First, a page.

IV - Storms in July

The Lore of a Loremaster

Topic/Postby Liandrix » 22 Apr 2014, 23:47

IV - Storms in July

Storms in July

Stormwind – several months prior to the first war.


“Is this it?”

Liandrix wiped his hand across his brow to remove a sheen of sweat that had nothing to do with the oppressive heat in the Kingdom of Stormwind.

Liandrix turned away from the shabby cabinet no taller than himself and looked at the wiry man wringing his hands nervously. He was shifting his weight from foot to foot looking for all the world like a child caught in some wrong-doing.

“Master Wizard, I assure you, the historical works of the Kingdom of Stormwind are quite extensive,” Milton Sheaf was saying.

Liandrix glanced over his shoulder at the dusty books he could easily finish studying in a month. Dalaran had a whole section devoted to its history alone, a history that was not much more extensive than that of Stormwind.

“Well what about other topics? What do you have on architecture? Where are the books about law? Do you have anything about geography?”

The eyes of what Liandrix had hoped was the librarian of the kingdom swivelled between him and the bookcase. “It’s all there, Master Wizard.”

Now Liandrix understood why Stormwind’s court had ignored his request for an audience with the librarian: they had no library.

“Is there nothing about those creatures in any book in this kingdom?” Liandrix asked desperately.

“Orcs, Master Wizard, and no, we have recorded nothing. I do believe you were sent for that very reason.”

“Please tell me you have collected at least some facts about these creatures that have been assailing Stormwind before I got here.”

Milton Sheaf gave him an apologetic look and remained silent.

“I need to speak to the King,” Liandrix said annoyed as he marched past Milton. “I need to know what he knows before I can even begin to make an assessment as to what these creatures are.”

“Ah, that won’t be possible. Master Wizard.”

Liandrix wished the man would stop calling him that. He turned back. “Why not?”

“It’s the house of nobles that presides over the kingdom. The King is mainly its military leader. Final decisions may rest in his hands, yes, but one man alone cannot hope to make a kingdom’s decisions on his own. The Nobles administer the day-to-day governing of Stormwind. There is one for each aspect of the Kingdom.”

“Well then get me an audience with them!” Liandrix threw up his hands in frustration.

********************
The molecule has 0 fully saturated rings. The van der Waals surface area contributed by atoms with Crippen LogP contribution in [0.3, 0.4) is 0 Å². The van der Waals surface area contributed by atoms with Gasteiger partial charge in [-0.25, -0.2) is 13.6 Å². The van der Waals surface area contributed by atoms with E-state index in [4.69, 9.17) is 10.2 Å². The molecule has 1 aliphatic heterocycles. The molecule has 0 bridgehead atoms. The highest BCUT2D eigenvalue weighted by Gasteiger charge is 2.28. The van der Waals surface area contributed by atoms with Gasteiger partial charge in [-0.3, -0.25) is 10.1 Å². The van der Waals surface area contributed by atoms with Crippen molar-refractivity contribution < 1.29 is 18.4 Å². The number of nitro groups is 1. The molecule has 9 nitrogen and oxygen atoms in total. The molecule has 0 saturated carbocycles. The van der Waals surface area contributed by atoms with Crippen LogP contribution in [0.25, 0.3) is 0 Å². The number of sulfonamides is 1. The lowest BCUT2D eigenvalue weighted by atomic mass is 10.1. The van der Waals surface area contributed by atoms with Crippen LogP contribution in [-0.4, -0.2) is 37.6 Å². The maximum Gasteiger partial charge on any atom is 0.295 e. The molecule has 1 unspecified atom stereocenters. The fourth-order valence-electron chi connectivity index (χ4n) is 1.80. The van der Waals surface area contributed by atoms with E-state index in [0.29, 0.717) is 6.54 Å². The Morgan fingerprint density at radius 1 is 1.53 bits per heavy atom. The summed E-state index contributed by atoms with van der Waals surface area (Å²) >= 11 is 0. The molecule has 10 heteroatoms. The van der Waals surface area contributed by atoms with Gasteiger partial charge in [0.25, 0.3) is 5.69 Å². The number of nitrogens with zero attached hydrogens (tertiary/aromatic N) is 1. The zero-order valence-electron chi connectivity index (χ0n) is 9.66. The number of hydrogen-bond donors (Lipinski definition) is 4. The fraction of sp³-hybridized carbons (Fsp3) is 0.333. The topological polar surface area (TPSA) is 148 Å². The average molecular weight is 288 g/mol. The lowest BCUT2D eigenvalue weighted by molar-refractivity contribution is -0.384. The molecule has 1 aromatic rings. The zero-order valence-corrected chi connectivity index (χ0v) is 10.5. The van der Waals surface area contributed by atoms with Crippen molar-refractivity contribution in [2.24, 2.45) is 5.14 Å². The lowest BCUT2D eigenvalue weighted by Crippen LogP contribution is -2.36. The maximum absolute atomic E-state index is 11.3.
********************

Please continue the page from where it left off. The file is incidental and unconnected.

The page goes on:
After the librarian had left, assuring Liandrix that he would do his best to arrange a meeting Liandrix made his way back to the far north-east corner of the city where the mages had been given a small settlement to set up shop. Liandrix was under the impression that the kingdom didn’t appreciate their presence in the least and was sure that the Kirin Tor incursion was in no way a mutual agreement between the two parties.

Liandrix himself had been received as if he were the Grand Magus come to visit. The full array of mages residing in the city had attended his arrival, which spoke more of the lack of mages in Stormwind than their tenacious desire to witness the arrival of a Loremaster in their midst.

Still, Liandrix had been grateful for the warm welcome the mage in charge of the group, Angus Andromath, had given him. Being a few years younger than Liandrix Angus had regarded him as his superior, which Liandrix found irksome. He didn’t look forward to taking the lead of a group of mages and lose focus on his own job: figuring out what had these people so riled up. In all honesty Liandrix was more than curious. From what he had heard in the guards’ descriptions the creatures they were facing looked a lot like Trolls, yet when the Troll problem in Dalaran had occurred and Azeroth was inquired about the threat the kingdom of Stormwind had not responded in kind.

Of course the communication between the kingdoms had always been both poor and unreliable. For one thing the death of King Llane Wrynn’s father, King Adamant Wrynn III had not been the natural death that had been acclaimed in the historical archives of Dalaran. Apparently he had fallen at the hand of the creatures that were still assailing the Kingdom.